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Encouraging Girls’ Success in Math

Encouraging Girls’ Success in Math

By Dr. Kenneth Shore

Girls are more likely to struggle with math than boys, especially in the middle and high school years. At least part of this difficulty is due to the messages that they receive from various quarters. The message that “real girls don’t do math” is prevalent throughout our culture. They are told in direct and not so direct ways that math is not for them. Simply put, girls are socialized to avoid math.

These messages may be conveyed both at home and in school. When it comes to math, teachers tend to call on boys more often, are more patient in waiting for their answers and are more likely to ask them challenging questions. In addition, boys are steered in the direction of higher-level math classes more often than girls. Girls who are proficient in math may go to great lengths to avoid being labeled a math whiz and teased by peers for excelling in an “unfeminine” subject.

At home, parents may give the same message. They may be more likely to do math activities with their sons than their daughters. Mothers may unintentionally suggest that math is not for girls with such comments as “I’m not any good at this. Go ask your father.” And society endorses this message as well; even a Barbie doll was designed to say: “Math class is tough.” Is it any surprise, then, that girls report being less confident than boys as early as third grade and that they are more prone to math anxiety.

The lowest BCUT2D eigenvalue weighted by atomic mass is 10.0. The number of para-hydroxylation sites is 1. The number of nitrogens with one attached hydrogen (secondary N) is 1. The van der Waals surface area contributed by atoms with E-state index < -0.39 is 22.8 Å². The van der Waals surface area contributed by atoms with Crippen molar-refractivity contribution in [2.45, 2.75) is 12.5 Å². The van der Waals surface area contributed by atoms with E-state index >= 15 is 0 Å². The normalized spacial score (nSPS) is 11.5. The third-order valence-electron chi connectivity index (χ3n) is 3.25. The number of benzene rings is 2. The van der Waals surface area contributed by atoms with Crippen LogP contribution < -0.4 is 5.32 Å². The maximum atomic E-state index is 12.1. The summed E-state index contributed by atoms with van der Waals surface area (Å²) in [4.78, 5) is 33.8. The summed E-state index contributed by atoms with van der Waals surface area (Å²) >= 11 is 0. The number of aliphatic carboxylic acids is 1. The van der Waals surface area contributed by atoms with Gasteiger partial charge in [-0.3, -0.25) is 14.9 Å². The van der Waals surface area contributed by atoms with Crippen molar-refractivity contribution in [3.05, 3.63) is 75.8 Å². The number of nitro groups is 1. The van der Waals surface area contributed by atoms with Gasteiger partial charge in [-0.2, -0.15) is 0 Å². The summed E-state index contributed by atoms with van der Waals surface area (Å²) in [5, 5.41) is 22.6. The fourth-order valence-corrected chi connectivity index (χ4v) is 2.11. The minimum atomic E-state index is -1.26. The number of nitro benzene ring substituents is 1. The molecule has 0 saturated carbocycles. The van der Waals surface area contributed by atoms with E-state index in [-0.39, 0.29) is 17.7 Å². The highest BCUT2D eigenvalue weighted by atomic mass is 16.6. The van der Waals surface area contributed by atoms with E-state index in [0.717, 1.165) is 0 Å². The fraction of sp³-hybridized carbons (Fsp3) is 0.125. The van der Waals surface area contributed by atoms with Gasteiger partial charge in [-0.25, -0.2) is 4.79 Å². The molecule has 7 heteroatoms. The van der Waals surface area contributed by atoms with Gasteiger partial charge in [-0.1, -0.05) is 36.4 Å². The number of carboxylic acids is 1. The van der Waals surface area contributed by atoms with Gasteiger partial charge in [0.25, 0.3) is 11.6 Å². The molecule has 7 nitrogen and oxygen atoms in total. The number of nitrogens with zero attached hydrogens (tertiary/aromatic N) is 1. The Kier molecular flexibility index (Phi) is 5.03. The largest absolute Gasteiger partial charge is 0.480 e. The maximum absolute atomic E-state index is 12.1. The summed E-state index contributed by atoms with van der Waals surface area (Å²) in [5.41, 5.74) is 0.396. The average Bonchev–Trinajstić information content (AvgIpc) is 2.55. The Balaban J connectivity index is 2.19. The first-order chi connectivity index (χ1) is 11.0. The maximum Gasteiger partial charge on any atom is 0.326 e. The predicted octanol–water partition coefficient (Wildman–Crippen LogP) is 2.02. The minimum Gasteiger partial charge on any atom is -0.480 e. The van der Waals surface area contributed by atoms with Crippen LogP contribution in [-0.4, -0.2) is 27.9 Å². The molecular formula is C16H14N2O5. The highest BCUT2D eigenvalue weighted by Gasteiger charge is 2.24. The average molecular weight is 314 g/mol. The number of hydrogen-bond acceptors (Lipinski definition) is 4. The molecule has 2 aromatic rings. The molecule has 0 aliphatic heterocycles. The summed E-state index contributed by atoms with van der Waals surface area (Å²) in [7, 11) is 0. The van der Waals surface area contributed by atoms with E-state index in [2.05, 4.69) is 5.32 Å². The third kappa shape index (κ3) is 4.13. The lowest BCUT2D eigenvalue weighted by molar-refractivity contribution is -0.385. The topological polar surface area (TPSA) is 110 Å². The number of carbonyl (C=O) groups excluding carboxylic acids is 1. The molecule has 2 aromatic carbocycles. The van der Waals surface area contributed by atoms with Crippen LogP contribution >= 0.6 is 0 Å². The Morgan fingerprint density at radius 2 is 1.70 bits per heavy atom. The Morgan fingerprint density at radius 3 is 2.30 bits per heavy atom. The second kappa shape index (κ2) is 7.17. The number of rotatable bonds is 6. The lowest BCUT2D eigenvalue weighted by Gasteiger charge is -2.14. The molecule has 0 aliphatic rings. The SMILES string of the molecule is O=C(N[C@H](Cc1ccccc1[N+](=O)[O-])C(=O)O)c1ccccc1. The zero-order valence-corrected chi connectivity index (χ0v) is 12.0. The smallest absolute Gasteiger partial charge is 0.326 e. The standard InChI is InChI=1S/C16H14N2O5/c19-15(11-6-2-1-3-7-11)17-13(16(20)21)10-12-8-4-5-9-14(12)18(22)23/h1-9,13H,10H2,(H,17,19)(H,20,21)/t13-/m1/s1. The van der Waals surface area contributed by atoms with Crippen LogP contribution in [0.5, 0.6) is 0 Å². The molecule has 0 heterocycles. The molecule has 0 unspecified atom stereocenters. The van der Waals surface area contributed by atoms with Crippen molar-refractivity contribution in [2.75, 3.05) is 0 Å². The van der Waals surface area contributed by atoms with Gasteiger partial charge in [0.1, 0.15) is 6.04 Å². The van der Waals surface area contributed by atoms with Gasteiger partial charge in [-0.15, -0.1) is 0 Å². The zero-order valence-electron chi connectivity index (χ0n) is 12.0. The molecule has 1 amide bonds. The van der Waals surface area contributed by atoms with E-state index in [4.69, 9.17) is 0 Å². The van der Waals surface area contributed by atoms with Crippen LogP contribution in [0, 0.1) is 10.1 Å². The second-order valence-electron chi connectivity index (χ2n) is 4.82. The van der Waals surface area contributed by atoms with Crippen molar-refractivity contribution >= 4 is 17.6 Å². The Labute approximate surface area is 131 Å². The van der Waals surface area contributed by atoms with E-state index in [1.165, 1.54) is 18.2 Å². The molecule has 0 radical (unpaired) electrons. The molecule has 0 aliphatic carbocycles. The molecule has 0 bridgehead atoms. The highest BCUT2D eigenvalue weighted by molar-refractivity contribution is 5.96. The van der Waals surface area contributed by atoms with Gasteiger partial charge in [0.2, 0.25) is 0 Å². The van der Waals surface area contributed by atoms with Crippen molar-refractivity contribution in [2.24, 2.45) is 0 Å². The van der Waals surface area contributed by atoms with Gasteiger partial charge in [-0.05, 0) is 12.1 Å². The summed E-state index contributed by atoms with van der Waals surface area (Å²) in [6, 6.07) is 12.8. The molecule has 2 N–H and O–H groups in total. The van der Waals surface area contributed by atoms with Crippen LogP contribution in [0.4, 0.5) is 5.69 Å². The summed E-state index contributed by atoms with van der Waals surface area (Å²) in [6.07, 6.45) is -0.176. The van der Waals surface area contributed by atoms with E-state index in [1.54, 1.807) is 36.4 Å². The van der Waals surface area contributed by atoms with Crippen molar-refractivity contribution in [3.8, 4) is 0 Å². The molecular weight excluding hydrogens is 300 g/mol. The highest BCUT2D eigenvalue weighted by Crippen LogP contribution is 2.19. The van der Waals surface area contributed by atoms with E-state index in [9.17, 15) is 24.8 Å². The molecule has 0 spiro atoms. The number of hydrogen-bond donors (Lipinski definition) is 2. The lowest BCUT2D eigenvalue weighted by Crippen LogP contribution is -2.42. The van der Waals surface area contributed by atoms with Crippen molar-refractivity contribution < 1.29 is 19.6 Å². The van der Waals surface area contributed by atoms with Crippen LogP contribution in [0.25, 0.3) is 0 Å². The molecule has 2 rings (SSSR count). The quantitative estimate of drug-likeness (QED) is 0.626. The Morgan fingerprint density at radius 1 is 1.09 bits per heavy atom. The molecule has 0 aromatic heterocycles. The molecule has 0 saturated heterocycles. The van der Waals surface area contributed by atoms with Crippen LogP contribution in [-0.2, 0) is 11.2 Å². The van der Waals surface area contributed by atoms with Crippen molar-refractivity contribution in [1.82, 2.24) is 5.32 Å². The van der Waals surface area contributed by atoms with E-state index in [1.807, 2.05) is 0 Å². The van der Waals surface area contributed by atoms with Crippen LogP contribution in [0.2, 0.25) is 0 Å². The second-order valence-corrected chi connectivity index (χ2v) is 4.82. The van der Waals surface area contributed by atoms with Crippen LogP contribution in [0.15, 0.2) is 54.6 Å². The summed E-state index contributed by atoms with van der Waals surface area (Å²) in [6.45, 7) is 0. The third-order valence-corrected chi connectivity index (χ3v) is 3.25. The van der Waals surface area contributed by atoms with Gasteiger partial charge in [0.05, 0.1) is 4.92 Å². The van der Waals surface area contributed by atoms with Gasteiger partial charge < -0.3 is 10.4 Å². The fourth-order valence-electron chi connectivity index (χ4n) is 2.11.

As a result of these messages, girls may come to believe they will not be successful in math. This diminished confidence may hamper their concentration and lessen their effort in math. We need to help counter these insecurities by being especially encouraging of their math skills.

To begin with, you need to monitor the messages you send to your daughter about math. Make sure that you do not sell her short by suggesting that lots of girls find math confusing or that she should avoid the more challenging math courses. Instead show confidence in her ability to do math, praise her successes, respond positively to her questions and encourage her to persist. If you are helping her in math, try to boost her confidence by starting with problems she can do easily and then gradually move to more difficult problems. The hope is that she will come to see her skills in a more positive light and not be so fearful of tackling math problems.

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